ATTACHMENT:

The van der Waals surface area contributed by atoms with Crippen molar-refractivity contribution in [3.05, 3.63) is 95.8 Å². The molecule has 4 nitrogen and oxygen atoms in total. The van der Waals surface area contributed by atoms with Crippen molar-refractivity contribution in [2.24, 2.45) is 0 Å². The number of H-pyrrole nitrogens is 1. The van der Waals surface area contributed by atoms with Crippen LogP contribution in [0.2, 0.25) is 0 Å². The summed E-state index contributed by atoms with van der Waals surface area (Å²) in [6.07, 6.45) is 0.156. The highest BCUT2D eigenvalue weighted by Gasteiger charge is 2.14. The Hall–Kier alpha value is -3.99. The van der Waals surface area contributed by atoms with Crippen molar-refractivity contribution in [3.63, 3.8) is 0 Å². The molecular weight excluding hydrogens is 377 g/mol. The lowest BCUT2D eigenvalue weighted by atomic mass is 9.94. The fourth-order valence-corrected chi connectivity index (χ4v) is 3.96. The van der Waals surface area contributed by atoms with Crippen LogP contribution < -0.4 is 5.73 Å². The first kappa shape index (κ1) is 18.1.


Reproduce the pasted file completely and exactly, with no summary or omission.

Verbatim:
The van der Waals surface area contributed by atoms with Crippen molar-refractivity contribution in [3.05, 3.63) is 95.8 Å². The molecule has 4 nitrogen and oxygen atoms in total. The van der Waals surface area contributed by atoms with Crippen molar-refractivity contribution in [2.24, 2.45) is 0 Å². The number of H-pyrrole nitrogens is 1. The van der Waals surface area contributed by atoms with Crippen LogP contribution in [0.2, 0.25) is 0 Å². The summed E-state index contributed by atoms with van der Waals surface area (Å²) in [6.07, 6.45) is 0.156. The highest BCUT2D eigenvalue weighted by Gasteiger charge is 2.14. The Hall–Kier alpha value is -3.99. The van der Waals surface area contributed by atoms with Crippen molar-refractivity contribution in [3.63, 3.8) is 0 Å². The molecular weight excluding hydrogens is 377 g/mol. The lowest BCUT2D eigenvalue weighted by atomic mass is 9.94. The fourth-order valence-corrected chi connectivity index (χ4v) is 3.96. The van der Waals surface area contributed by atoms with Crippen LogP contribution < -0.4 is 5.73 Å². The first kappa shape index (κ1) is 18.1.